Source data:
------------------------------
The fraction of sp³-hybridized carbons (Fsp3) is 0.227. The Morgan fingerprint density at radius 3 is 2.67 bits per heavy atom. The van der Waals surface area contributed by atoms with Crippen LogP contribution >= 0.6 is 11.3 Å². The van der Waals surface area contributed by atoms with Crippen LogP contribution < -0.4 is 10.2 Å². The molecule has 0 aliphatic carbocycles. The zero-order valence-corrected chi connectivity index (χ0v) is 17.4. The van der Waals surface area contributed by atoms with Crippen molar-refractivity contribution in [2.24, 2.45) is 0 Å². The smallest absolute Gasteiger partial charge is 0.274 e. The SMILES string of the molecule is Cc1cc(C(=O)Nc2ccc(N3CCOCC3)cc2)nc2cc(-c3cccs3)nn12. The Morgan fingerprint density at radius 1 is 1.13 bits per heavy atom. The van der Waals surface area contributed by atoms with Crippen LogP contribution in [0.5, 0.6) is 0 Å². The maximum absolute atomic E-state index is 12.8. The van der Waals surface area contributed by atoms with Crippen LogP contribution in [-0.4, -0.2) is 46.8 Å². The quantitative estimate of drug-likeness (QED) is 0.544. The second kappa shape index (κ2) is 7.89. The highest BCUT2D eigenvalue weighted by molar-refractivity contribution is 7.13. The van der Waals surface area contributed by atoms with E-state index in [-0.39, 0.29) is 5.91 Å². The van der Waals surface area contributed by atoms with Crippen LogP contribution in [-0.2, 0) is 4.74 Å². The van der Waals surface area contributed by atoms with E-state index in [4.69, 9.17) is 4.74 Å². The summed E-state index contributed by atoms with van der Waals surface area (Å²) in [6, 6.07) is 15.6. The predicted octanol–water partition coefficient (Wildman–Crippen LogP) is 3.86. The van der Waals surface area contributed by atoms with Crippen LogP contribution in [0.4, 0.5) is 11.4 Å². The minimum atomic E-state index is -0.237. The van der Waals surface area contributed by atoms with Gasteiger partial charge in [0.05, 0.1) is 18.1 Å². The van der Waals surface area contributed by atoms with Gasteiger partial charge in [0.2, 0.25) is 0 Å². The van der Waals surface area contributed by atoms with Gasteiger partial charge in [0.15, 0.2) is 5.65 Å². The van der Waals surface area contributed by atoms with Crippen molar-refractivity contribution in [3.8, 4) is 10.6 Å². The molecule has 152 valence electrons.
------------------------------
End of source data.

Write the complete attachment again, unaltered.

The fraction of sp³-hybridized carbons (Fsp3) is 0.227. The Morgan fingerprint density at radius 3 is 2.67 bits per heavy atom. The van der Waals surface area contributed by atoms with Crippen LogP contribution >= 0.6 is 11.3 Å². The van der Waals surface area contributed by atoms with Crippen LogP contribution < -0.4 is 10.2 Å². The molecule has 0 aliphatic carbocycles. The zero-order valence-corrected chi connectivity index (χ0v) is 17.4. The van der Waals surface area contributed by atoms with Crippen molar-refractivity contribution in [2.24, 2.45) is 0 Å². The smallest absolute Gasteiger partial charge is 0.274 e. The SMILES string of the molecule is Cc1cc(C(=O)Nc2ccc(N3CCOCC3)cc2)nc2cc(-c3cccs3)nn12. The Morgan fingerprint density at radius 1 is 1.13 bits per heavy atom. The van der Waals surface area contributed by atoms with Crippen LogP contribution in [0.5, 0.6) is 0 Å². The maximum absolute atomic E-state index is 12.8. The van der Waals surface area contributed by atoms with Crippen LogP contribution in [-0.4, -0.2) is 46.8 Å². The quantitative estimate of drug-likeness (QED) is 0.544. The second kappa shape index (κ2) is 7.89. The highest BCUT2D eigenvalue weighted by molar-refractivity contribution is 7.13. The van der Waals surface area contributed by atoms with E-state index in [-0.39, 0.29) is 5.91 Å². The van der Waals surface area contributed by atoms with Crippen LogP contribution in [-0.2, 0) is 4.74 Å². The van der Waals surface area contributed by atoms with E-state index in [4.69, 9.17) is 4.74 Å². The summed E-state index contributed by atoms with van der Waals surface area (Å²) in [6, 6.07) is 15.6. The predicted octanol–water partition coefficient (Wildman–Crippen LogP) is 3.86. The van der Waals surface area contributed by atoms with Crippen LogP contribution in [0.4, 0.5) is 11.4 Å². The minimum atomic E-state index is -0.237. The van der Waals surface area contributed by atoms with Gasteiger partial charge in [0.05, 0.1) is 18.1 Å². The van der Waals surface area contributed by atoms with Gasteiger partial charge in [0.2, 0.25) is 0 Å². The van der Waals surface area contributed by atoms with Gasteiger partial charge in [0.15, 0.2) is 5.65 Å². The van der Waals surface area contributed by atoms with Crippen molar-refractivity contribution in [3.8, 4) is 10.6 Å². The molecule has 152 valence electrons.